• "The Enduring Chill" is similar, but Asbury is a fairly obvious poser even within his own social circle and his mother's reactionary attitudes are much less severe. Both are actually a lot more sympathetic than their counterparts in "Everything That Rises Must Converge".
  • Enfant Terrible: There are so many dreadful little monsters in her short stories. Steal from you? check. Burn down your farm? check. Talk your son into hanging himself? Brrr.....check.
  • Farmer's Daughter: She tends to pop up in Flannery O'Connor's stories, except she's usually damaged in some way, and usually both physically and emotionally.
    • Joy Hopewell from "Good Country People" lost a leg in a hunting accident and she has a bad eye-sight. She sees herself as a crippled woman and changed her name to Hulga because it sounds so very ugly. One Travelling Agent takes an advantage of her sexually, though it was voluntary from her side. He collects prosthetics from his lovers/victims and he takes Hulga's leg.
    • The girl in "The Life You Save May Be Your Own" is sweet, blue-eyed and blonde, but she's also mentally handicapped and she can't talk, she just makes weird, realistic noises. Her older mother tries to marry her off to a guy who came to their farm and was hired as a temporary worker.
  • Fat Bastard: In "A Good Man is Hard to Find," Bobby Lee (one of The Misfit's two henchmen). Really though, it could be applied to Bailey and John Wesley as well.
  • Hollywood Atheist:
    • The Misfit, from "A Good Man is Hard to Find", is a dangerous, nihilistic atheist. He decided at an early age that if Jesus never died on the cross, then there's no reason to do anything at all but enjoy himself the only way he knew how: killing. The story may have been a reaction to the rise of existentialism in literature.
    • "Good Country People" features the protagonist as a grumpy atheist, who mainly does it to annoy people, attempting to "convert" (read: seduce, then crush his beliefs) a seemingly wholesome Southern boy who's got the fire of Jesus in him, selling Bibles for a living. It turns out the Southern boy is much, much more atheistic than her, and is a nihilist who steals disabled peoples' prosthetics For the Evulz. Like the protagonist's fake leg.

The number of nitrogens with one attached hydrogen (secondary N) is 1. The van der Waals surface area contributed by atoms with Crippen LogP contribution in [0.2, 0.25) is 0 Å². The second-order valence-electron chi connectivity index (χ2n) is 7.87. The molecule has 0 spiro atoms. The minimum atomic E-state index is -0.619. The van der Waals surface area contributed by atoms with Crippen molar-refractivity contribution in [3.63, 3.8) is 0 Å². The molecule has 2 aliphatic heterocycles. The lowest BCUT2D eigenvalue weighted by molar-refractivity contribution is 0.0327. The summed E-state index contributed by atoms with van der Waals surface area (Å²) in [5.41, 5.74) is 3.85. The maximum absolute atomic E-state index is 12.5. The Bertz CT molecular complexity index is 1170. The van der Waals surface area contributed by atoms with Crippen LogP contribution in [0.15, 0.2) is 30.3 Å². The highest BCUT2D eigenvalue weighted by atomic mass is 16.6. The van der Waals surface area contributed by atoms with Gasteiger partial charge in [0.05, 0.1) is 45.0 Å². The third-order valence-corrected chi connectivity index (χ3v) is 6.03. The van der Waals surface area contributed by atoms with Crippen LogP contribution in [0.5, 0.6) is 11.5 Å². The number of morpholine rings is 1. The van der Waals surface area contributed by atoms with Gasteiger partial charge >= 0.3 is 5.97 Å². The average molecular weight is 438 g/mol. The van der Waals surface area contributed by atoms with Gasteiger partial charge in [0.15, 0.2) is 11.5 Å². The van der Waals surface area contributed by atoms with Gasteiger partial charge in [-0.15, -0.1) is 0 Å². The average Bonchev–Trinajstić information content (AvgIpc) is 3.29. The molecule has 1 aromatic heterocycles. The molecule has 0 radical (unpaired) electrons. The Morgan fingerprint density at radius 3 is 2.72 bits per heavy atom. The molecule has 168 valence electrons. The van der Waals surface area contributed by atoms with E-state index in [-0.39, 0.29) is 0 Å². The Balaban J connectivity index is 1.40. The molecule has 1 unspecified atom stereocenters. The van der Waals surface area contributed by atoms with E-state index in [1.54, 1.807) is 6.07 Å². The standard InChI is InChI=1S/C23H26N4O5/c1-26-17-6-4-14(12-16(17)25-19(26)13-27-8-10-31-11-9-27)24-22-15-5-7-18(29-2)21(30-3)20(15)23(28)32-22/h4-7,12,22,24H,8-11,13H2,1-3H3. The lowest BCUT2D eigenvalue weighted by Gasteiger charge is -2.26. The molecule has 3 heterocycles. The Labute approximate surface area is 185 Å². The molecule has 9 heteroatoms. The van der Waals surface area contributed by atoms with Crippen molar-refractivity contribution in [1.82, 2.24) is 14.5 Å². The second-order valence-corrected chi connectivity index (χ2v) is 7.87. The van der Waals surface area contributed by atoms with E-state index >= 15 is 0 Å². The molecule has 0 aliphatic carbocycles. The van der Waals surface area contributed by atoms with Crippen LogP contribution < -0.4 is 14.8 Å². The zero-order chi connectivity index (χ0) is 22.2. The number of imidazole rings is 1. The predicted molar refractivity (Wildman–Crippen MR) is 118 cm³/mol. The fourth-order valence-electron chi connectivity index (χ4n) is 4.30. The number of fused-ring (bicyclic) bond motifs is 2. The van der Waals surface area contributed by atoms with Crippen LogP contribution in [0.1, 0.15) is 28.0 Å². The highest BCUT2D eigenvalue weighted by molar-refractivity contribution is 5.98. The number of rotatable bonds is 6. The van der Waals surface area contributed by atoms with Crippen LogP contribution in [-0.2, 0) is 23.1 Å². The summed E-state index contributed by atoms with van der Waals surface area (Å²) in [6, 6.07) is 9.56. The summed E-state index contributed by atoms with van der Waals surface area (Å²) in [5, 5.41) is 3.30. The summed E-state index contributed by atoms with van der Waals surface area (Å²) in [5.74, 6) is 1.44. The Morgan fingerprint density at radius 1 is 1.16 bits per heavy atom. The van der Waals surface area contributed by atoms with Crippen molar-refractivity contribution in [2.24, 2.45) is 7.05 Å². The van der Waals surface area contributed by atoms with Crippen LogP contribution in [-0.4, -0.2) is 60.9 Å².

• "The Lame Shall Enter First" features a more positive, humanistic atheist faced with a cloven-footed character who claims to be a Satanist. The Satanist comes across as the wiser of the two: at least he knows how the battle lines are drawn.
    • A (kind of) positive portrayal of an atheist (sort of) is the title character from Parker's Back, although he's more agnostic, being vaguely spiritual but not believing in gods and basically treating tattoos as his religion. He's married to a shrewish hateful Christian woman who hates things that aren't Christian and if she hates something it isn't Christian. Also, she falls into heresy. It isn't clear if it's Arianism (denying that Jesus is fully God) or Docetism (denying that He is fully human), but one or the other.
      • Given O'Connor's unapologetic Roman Catholicism, it's plausible that Parker's wife's downfall also has to do with her iconoclasm, given the fact that she reacted so rabidly to the Byzantine Christ image on Parker's back, as said image is a quintessential Christian icon.
  • Impoverished Patrician: The mother and son in "Everything That Rises Must Converge" live in the Southern U.S. in the '60s. They are poor, but she grew up rich in a mansion full of black servants. She tells her son that what matters is who your family is. He's a liberal intellectual who rebels against her. (O'Connor is full of contempt for both of them.)
  • Incurable Cough of Death: Subverted in "The Enduring Chill". Joke's on you, Asbury.
  • Intentionally Awkward Title: The Artificial Nigger.
  • It's All About Me: Julian in "Everything That Rises Must Converge" is a hypocritical version of this. His concern for equal rights is purely about getting back at his mother.
  • Karma Houdini: In "A Good Man Is Hard To Find", The Misfit murders a family in cold blood with no consequences whatsoever (physically, anyway).
  • Know-Nothing Know-It-All: Julian in "Everything That Rises Must Converge" fancies himself to be well-educated, but has a narrow, closed-off view of the world that prevents him from doing anything with that education.
  • Laser-Guided Karma: Mrs May in "Greenleaf" is annoyed by her neighbour's bull and when it escapes onto her property, she orders its owner to kill it. He doesn't kill it, and much to Mrs May's surprise, it gores her to death.
  • Manchild: Julian in "Everything That Rises Must Convierge" and Asbury in "The Enduring Chill." Despite their education, they seem petulant and childishly dependent on the mothers they resent.